Personally, I think that is a little harder to see in vv. 21–22. My mind wants to make the parable into one about judgment and the revelation of human secrets, which is probably just my way of reading John 3:20 into it. Here in Mark, though, the focus is still on reception to the gospel. The light of God’s truth is shining. Eventually, everyone is going to understand it. In fact, they can understand it now if they want to. It is not really all that hidden, particularly since the resurrection of Jesus is so well attested. But again, it takes that willingness to look into the light. The choice always exists to turn to the darkness instead. This would seem to be what Mark had in mind by making this parable part of this collection.

The Parable of the Measure in vv. 24–25 provides another example of how we can potentially miss the point by applying another passage we know. Matthew 7:2 could make us think Jesus is talking about being judgmental here. That is not an unfair way to take the parable. God is merciful to those who show mercy (Ps. 18:25; Matt. 5:12). Or, we could make the lesson one on how we need to put forth the proper effort in kingdom work, as the Parable of the Talents does (Matt. 25:14–30).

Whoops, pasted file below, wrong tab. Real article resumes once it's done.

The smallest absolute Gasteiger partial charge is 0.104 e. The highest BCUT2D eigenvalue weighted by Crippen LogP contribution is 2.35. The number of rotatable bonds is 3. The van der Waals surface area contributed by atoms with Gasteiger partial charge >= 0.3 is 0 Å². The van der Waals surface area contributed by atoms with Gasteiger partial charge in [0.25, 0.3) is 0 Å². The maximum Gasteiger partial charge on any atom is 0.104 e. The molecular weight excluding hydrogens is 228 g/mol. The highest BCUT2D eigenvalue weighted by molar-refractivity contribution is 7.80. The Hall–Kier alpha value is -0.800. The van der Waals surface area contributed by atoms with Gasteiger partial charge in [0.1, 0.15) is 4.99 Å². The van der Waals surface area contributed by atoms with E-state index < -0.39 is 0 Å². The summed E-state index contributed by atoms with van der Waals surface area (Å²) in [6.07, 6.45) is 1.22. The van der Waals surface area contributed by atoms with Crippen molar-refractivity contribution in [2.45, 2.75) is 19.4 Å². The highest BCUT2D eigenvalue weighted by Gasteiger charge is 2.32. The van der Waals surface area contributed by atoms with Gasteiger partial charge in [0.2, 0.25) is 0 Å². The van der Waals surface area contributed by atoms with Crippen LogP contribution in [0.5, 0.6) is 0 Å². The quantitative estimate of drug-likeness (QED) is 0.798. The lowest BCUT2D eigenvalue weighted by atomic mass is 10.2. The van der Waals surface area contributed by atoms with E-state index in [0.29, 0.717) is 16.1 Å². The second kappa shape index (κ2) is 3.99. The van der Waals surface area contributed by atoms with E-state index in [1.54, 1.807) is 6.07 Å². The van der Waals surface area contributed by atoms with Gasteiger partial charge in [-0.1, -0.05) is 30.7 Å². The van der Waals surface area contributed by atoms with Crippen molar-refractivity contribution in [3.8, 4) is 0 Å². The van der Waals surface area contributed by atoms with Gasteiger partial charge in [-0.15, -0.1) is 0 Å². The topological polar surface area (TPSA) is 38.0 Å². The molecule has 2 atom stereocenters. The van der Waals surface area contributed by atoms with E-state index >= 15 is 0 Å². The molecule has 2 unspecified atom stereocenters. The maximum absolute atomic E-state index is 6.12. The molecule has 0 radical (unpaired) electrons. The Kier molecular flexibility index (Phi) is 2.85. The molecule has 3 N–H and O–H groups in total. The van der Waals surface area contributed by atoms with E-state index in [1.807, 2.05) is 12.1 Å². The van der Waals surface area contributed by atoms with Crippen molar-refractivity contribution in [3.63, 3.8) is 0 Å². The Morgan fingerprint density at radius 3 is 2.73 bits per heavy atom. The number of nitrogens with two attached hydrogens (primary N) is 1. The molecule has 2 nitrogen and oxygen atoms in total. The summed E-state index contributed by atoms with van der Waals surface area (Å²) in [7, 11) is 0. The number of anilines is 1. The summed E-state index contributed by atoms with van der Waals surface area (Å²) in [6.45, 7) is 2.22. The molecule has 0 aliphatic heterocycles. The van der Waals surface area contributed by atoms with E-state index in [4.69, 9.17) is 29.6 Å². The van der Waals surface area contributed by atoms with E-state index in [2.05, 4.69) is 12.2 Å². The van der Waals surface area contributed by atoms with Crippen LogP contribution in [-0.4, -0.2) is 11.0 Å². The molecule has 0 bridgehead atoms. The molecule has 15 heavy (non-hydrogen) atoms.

Mark wants us to stay focused on receptiveness, though. What we put into understanding Jesus is what we get out. Those who do not listen at all, or just barely sample the truth of Christ, will not experience a lasting impact. We want to take a full helping. Really digging in, committing ourselves to Him, is what makes it possible for us to see the extent of His love. Then we find that it has a constantly multiplying, transformative value.